Willamette Cove Is the Reset Button Metro Needs

January 21, 2021 0
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By Helen Doran

What does an old industrial site from World War II have to do with your tax dollars? Actually, quite a lot.

Willamette Cove dates back to the early 1900’s as a hub for industrial activity in Portland. Metro bought the property in 1996 from the Port of Portland with the intent of creating a new multi-use trail just minutes away from Cathedral Park, the University of Portland, and multiple neighborhoods.

Twenty years later, you can technically take a walk in Willamette Cove, but you would need to ignore the warning signs, hop the gate, and wear special protective gear. Despite several decades in public ownership, warning signs still call attention to the area’s hazardous levels of contaminants, which include dioxins, metals, and polychlorinated biphenyls (PCBs). These contaminants are known to cause cancer and other adverse effects.

Metro has worked voluntarily with the Oregon Department of Environmental Quality and the Environmental Protection Agency to clean up the area. In 2015 and 2016, the majority of spots hazardous to human activity were removed. Yet, the site does not appear to be any closer to becoming a beloved Portland park than it was in 1996.

Recent action by the DEQ to finalize a cleanup plan prompted Metro to make Willamette Cove eligible for funding from the $475 million in Parks and Nature bonds approved by voters in 2019. The funds Metro will dedicate to the project are for assisting the cleanup process led by the DEQ, but they do not guarantee public access to the site.

Willamette Cove is distinct from many of the regional government’s parks and natural areas and should be prioritized by Metro. Willamette Cove is in the heart of Portland and borders several neighborhoods as well as a university. The convenient location of the site contrasts with the majority of Metro’s parks and natural areas, many of which are outside Metro’s jurisdiction and far from any neighborhoods or public transportation.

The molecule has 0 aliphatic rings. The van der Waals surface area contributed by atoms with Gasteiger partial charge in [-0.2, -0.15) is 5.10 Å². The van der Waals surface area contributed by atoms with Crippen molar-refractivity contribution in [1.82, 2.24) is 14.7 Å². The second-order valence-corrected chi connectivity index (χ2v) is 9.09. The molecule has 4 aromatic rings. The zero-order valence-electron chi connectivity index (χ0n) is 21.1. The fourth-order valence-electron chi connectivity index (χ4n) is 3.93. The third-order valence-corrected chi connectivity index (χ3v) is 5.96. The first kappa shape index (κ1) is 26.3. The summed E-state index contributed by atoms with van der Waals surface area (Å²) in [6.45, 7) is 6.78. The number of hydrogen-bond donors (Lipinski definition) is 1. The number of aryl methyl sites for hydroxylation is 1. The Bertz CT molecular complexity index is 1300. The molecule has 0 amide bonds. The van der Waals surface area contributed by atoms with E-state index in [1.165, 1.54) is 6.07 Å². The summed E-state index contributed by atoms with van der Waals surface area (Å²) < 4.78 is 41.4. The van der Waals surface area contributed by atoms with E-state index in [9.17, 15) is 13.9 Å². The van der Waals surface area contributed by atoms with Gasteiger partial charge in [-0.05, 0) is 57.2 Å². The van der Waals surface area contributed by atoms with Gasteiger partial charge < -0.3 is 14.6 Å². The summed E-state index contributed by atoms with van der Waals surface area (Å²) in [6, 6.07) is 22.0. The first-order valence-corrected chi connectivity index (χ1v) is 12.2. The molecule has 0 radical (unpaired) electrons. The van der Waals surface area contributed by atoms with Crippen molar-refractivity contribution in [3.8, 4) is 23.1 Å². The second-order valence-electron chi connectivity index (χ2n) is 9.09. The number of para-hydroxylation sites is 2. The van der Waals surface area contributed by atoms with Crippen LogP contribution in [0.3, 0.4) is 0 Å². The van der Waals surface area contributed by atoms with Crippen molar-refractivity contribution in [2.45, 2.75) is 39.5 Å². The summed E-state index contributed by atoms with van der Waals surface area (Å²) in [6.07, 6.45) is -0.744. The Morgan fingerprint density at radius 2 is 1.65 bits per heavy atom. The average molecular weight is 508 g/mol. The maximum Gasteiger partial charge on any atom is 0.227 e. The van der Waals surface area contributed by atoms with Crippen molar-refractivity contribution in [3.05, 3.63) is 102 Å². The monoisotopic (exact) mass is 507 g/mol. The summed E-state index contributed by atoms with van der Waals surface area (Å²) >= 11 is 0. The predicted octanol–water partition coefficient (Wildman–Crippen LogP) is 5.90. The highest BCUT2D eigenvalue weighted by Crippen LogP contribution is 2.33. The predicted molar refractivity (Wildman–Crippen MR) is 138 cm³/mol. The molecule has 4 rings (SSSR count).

Willamette Week reports the area is so convenient that some residents take the risk and walk their dogs along the shore, despite the hazards. The area is also used as a campground by those experiencing homelessness. These activities highlight the need for Metro to restore the area and provide the recreational opportunities requested by the community. Other small-scale projects, such as Killin Wetlands, can wait.

Providing public access to Willamette Cove would revive Metro’s original mission for its Parks and Nature program: to offset the loss of backyards in urban areas with “nature in neighborhoods.” Yet, only 12% of Metro’s land acquisitions are accessible to the public, and over 80% are outside the urban growth boundary.

The 2019 parks and natural areas bond measure does almost nothing to bring parks where they are needed most—within the urban areas in which people live and work. In fact, the largest project funded by the measure, Chehalem Ridge Nature Park, can only be found by car since it is located almost 20 minutes from the nearest TriMet stop. Prioritizing public access to pedestrian-friendly Willamette Cove would be a sign of good faith from Metro that it can shift direction and provide parks within the cities, where taxpayers need them most.

Metro’s Parks and Nature program has needed a reset button for decades. Willamette Cove could serve as just that for taxpayers tired of funding inaccessible natural areas far outside the urban growth boundary. Metro should prioritize the restoration of Willamette Cove and expedite the construction of a multi-use trail. Metro residents have been waiting decades for this type of recreational opportunity.

Helen Doran is the Program Assistant, External Affairs at Cascade Policy Institute, Oregon’s free-market public policy research organization. She co-authored the only independent audit of Metro’s Parks and Nature program, entitled “Hidden lands, Unknown Plans: A Quarter Century of Metro’s Natural Areas Program.”

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